May 28, 2015
In the Book Notes series, authors create and discuss a music playlist that relates in some way to their recently published book.
Kathleen Ossip's The Do-Over is a stunning poetry collection, a powerful and unforgettable elegy for the poet's mother-in-law.
The Paris Review wrote of the book:
"Unassuming and masterfully crafted, Ossip's poetry is sneaky, very often disguising itself as easy and surprising you the moment you let your guard down. . . . The Do-Over is a kind of elegy to contemporary culture: it critiques modern life while basking in its ever-younger, glitzier rabble."
Stream a playlist of these songs at Spotify.
I'm a lover of music but I'm not someone who needs music budded into her head to accompany every activity. I like silence too, and talk. As a poet, I find words indispensable. So I should say, I'm a lover of songs, of the corner of Music and Lyrics, the compression of them into both sense and pleasure. Specifically, I'm a lover of pop (and not only in songs, but in film too, and fiction) but only pop that transcends: When a song is both immediately accessible and deeply pleasurable and immeasurably profound, I experience true aesthetic magic. There are a lot of songs sprinkled throughout The Do-Over, overtly and covertly (the list in a minute), but first, there's a particular collection of pop songs that, in a weird way, inspired the shape and spirit of the book.
That would be Tusk, Fleetwood Mac's greatest album and, as my all-time favorite album, music that has become part of my nervous system. When I started writing the poems in the The Do-Over I didn't know much about where I was going with them, but I did know that I wanted The Do-Over, a book about death, to have the formal range and varied textures of Tusk. Singleminded in my exploration of that one grand theme, I wanted a variousness of approach, outlook, form, one way to get at the unfathomable complexity of experience. Similarly Tusk applies itself to its one grand theme (heterosexual bliss, heartache, and rage) with all the multiplicity its three singer-songwriters had in them. You never know what you're going to hear next, except that you know it'll have the shimmer of craft, of its having been thought through in some careful way, and you know that each song will sound intensely like itself. I wanted to create a similar sense of texture for the readers making their way through my book. A sampling of the range (and my favorites for each of the writers):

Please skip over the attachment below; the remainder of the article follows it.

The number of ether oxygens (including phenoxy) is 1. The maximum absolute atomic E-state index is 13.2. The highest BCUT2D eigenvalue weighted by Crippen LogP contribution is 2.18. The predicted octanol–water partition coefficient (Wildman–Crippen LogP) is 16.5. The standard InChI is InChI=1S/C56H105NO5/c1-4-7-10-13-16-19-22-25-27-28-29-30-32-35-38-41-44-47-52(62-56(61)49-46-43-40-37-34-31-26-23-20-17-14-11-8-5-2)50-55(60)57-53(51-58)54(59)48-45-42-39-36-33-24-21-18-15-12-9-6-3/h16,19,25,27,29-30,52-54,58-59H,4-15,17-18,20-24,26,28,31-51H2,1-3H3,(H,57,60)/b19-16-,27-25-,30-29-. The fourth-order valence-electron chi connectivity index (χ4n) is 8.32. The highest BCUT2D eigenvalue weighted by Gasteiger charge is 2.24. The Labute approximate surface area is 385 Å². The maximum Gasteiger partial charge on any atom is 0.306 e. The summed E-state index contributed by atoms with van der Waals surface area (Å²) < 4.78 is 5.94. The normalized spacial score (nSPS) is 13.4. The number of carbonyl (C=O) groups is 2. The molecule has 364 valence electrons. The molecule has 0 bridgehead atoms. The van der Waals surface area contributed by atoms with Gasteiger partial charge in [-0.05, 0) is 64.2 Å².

Lindsey Buckingham's "The Ledge"
Stevie Nick's "Beautiful Child"
Christine McVie's "Never Forget" (the perfect final song)
Famously, Tusk was producer Lindsey Buckingham's deliberate 180 away from the smooth pop splendor of Rumours, the band's previous mega-success. There's a stripped-down weird artlessness to the production (though the playing and singing remains as artful as ever) that I like to think is also reflected in the blunt, strange, naive voice I tried to evoke in much of The Do-Over.
Now for some individual poem-song pairings:
Poem: "Tool Moan"
Song: Jimi Hendrix, "Voodoo Child"
Jimi Hendrix was a fantastic poet; my favorite of his couplets is "You can hear happiness STAGGERING on down the street / Footprints dressed in red," which is from "The Wind Cried Mary." But in this poem, the speaker (me) sits at an outdoor table at an Irish pub, hearing in the distance a funk cover band play "Voodoo Child" while, on the pub's patio, an accordion player attempts to compete with the noise, an epic battle of the derivative versus the authentic. I won't spoil the punchline, which explains the poem's title.
Song: Robert Johnson, "Stones in My Passway"
"Lyric" is a longish poem written from the state of mind I found myself in when my beloved stepmother-in-law was dying. (Called A., her story forms the spine of The Do-Over.) I saw death everywhere, in history, in the most mundane of daily activities, in the present political atmosphere. The voice of the poem is anguished, fragmented, histrionic. Two of the three sections end in a three-line blues stanza, in which the speaker (me) voices the deluded fantasy that comes out of her death-drenched despair: